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Discussion Starter · #1 ·
The following story was in the news here in Arizona:

By HOWARD FISCHER
Friday, February 17, 2006 8:25 AM CST


PHOENIX -- State lawmakers want to make sure that state officials do not take your guns the next time a hurricane strikes Arizona.

Or an earthquake, flood, invasion or pandemic. Advertisement

The Senate Government Committee approved legislation Thursday that would specifically make it illegal for the governor or any official to confiscate legally kept firearms during a state of emergency. The 5-2 vote sends the measure to the full Senate.

Sen. Dean Martin, R-Phoenix, said this isn't some academic exercise.

He said that in the aftermath of hurricane Katrina, New Orleans police began taking guns from residents. Martin said that included not only criminals but other people who were simply defending themselves or their homes.

"In one case it was a little old lady sitting in her own house," he said.

The action in Louisiana eventually resulted in a federal judge issuing a restraining order blocking further seizures and ordering police to return confiscated firearms. Martin said it should not have to come to that here.

Existing state law gives the governor broad powers during a declared emergency. That includes "all police power vested in the state by the constitution and laws of this state."

Gary Christensen, a member of the Arizona State Rifle and Pistol Association, said the experience of Katrina proves that some statutory limits are necessary here.

"If ever there was a time to support the Second Amendment it's during a state of emergency," he said. "People are left on their own in the initial stages of natural disaster and riots."

Sen. Bill Brotherton, D-Phoenix, said the measure, SB 1425, is built on the incorrect presumption that constitutional rights can never be suspended in emergencies. He said, for example, that a curfew can interfere with the First Amendment right of people to assemble.

And Brotherton said there may be legitimate reasons to control the number of guns on the street during an emergency.

Sen. Albert Hale, D-Window Rock, was more blunt, calling the legislation "a license to shoot first and ask questions later."

Martin said nothing in his legislation prohibits police from exercising control through things like a curfew. He said people who go on the streets during prohibited hours with their weapons would still be subject to arrest.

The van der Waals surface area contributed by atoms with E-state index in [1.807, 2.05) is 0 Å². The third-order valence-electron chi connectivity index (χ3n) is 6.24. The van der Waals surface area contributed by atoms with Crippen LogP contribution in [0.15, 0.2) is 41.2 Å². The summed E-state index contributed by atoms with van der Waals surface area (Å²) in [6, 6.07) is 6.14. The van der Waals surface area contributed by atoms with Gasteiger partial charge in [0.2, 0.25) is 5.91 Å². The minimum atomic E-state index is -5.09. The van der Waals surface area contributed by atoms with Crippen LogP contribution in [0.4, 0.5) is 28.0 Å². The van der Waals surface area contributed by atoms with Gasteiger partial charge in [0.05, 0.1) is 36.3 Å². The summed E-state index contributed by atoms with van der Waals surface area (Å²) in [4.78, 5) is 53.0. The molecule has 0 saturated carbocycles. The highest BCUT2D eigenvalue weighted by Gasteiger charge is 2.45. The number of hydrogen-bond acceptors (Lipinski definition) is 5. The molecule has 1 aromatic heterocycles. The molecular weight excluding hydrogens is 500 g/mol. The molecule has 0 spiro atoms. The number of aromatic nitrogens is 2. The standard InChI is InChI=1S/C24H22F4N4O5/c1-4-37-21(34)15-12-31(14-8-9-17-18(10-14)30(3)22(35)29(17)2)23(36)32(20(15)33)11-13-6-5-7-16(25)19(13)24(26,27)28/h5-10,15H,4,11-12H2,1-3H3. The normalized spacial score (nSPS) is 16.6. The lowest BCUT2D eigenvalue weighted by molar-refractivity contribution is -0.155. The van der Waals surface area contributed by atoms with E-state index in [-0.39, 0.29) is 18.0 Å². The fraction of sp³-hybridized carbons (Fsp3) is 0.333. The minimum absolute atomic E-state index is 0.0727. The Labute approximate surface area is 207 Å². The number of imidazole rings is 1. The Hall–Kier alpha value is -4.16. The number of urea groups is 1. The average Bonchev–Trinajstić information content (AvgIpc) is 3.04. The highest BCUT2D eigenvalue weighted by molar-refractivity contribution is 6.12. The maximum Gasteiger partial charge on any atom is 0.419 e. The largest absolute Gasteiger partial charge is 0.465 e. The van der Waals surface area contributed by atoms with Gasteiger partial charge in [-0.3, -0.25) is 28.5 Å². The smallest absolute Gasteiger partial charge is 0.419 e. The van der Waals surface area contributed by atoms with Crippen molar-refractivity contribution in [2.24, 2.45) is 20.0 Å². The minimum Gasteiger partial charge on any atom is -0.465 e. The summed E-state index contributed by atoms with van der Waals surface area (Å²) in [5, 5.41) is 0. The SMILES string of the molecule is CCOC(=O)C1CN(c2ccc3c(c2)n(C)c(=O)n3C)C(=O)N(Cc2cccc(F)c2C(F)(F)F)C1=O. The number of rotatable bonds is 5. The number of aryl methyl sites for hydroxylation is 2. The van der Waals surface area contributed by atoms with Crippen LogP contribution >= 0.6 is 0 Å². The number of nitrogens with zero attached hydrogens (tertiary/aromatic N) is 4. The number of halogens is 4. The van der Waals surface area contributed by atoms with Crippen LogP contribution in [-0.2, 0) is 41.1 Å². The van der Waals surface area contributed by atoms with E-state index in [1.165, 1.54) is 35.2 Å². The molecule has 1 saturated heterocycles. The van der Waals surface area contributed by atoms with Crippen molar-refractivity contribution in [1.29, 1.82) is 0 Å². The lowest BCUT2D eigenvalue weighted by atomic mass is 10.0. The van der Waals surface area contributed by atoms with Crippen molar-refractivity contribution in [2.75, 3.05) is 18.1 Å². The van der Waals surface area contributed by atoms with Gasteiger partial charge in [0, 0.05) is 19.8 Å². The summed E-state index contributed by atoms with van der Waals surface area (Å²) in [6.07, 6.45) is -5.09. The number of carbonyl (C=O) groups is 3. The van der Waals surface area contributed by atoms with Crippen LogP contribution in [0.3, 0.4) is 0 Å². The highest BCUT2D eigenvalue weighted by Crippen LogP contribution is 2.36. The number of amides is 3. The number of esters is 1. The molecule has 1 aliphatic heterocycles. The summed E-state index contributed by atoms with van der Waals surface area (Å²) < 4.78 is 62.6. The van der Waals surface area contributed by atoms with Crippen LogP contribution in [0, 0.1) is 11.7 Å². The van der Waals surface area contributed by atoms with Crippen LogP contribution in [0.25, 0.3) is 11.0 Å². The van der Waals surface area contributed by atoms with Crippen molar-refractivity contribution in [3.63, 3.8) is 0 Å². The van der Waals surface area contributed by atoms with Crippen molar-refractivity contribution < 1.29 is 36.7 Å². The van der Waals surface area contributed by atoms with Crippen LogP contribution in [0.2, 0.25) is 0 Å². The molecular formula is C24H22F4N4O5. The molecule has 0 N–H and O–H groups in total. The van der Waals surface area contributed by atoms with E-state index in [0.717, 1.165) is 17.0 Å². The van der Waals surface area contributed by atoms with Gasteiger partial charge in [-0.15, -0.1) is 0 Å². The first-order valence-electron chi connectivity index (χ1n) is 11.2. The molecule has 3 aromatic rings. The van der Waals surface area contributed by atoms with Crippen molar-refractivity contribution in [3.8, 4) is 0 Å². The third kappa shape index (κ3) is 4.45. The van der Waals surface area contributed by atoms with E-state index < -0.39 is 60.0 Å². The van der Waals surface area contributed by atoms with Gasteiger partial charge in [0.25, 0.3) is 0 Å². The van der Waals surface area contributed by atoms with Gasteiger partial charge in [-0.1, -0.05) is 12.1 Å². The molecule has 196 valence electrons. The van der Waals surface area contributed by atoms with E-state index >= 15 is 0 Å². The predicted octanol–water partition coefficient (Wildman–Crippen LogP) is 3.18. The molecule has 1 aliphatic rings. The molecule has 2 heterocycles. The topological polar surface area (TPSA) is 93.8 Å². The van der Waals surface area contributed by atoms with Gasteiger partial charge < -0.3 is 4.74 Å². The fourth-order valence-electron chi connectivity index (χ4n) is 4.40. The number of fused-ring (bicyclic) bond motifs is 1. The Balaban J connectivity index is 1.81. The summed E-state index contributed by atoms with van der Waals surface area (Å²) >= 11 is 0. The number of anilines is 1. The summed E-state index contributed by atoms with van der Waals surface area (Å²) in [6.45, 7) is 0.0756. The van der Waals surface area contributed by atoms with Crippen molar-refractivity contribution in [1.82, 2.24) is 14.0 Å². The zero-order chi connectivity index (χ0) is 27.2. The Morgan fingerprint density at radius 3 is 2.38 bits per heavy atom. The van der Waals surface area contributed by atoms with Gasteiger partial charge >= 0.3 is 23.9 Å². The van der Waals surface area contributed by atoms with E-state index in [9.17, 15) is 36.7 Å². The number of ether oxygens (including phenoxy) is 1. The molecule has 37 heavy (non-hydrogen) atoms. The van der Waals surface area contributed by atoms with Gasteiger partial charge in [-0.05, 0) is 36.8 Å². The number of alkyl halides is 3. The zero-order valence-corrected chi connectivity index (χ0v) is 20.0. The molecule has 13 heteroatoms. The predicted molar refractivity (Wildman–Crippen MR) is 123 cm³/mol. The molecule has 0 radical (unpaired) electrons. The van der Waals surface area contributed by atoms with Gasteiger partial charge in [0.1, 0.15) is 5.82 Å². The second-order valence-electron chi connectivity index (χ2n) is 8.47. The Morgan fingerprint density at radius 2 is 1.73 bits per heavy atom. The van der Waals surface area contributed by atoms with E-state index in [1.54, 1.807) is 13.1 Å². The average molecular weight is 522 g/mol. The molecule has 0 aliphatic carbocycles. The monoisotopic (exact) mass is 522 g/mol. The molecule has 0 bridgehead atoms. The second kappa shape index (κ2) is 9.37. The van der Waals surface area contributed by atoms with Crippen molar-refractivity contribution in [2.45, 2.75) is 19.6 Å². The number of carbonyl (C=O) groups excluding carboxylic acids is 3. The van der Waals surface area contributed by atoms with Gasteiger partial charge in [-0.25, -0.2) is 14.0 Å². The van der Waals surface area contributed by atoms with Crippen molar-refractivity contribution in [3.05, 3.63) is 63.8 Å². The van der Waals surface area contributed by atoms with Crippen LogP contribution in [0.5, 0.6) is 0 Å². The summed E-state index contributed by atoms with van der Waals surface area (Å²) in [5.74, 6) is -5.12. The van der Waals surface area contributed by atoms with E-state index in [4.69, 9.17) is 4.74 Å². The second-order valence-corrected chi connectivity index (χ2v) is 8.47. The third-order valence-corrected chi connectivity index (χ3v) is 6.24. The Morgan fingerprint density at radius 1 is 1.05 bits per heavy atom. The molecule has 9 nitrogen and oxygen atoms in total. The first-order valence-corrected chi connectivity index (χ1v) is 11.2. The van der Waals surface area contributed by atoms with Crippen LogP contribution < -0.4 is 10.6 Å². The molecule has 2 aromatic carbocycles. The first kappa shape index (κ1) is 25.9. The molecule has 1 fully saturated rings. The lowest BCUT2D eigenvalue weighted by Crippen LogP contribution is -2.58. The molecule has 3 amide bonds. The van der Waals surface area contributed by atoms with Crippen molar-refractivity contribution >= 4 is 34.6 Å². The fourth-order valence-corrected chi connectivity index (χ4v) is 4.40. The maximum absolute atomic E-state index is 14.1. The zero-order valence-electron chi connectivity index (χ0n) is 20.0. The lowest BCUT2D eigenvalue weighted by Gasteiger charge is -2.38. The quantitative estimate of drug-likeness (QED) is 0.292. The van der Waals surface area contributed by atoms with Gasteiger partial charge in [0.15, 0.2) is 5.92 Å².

He acknowledged that nothing in his legislation would bar similar action by the president in the case of a nationally declared emergency, as state lawmakers have no sway over federal law.
 

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Nick said:
Sen. Albert Hale, D-Window Rock, was more blunt, calling the legislation "a license to shoot first and ask questions later."
:rolleyes: Sounds like this legislation might upset his little applecart :nono:



Nick said:
He acknowledged that nothing in his legislation would bar similar action by the president in the case of a nationally declared emergency, as state lawmakers have no sway over federal law.
:twak:
 

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Discussion Starter · #3 ·
Yeah, Hale's reaction is a typical gun-grabber response. :frown:

Fortunately, we seem to have more pro-second amendment legislators, like State Senator Dean Martin. :hand10:
 

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The fact that it can't stop the feds makes it largely worthless, but it's a step in the right direction.

Then again, that would be adequate protection in Texas because the issue here is that a state should not depend exclusively on the federal government to clean up all its messes.

Rita did just as much damage as Katrina did and you didn't see Texas politicians go whining about how it was George Bush's fault the hurricane touched down on our soil.

My brother was displaced for days by Rita, where's his FEMA check?

Come to think of it, nobody in Florida whined for free government aid either that I can recall.
 

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Sounds like Sen. Martin has a great deal of common sense! Any chance he might like to relocate to NC?
 

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This is a very necessary trend - tho probably not with enough teeth but as has been said it seems a move in right direction.

In retrospect, maybe the gun grabbing that occurred with Katrina actually helped bring this out in the open, as something needing sorted out.

Sad the grabbers only think of the typical downside - forgetting perhaps that this is directed toward law abiding folks - the crooks will be armed anyways and it is they people need protection from in severe crises.
 

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We need national law with this in mind.
 

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Well you guys are light years ahead of us up here in Canada, we just dodged a complete handgun ban by the skin of our teeth. Luckily with the internet we are getting organized and learning from the NRA.
 

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I got an email from NRA-ILA yesterday, a bill similar to this is in committee in the Oklahoma legislature. I hope it passes all over the country, New Orleans should have been a wake up call to all of us.
 
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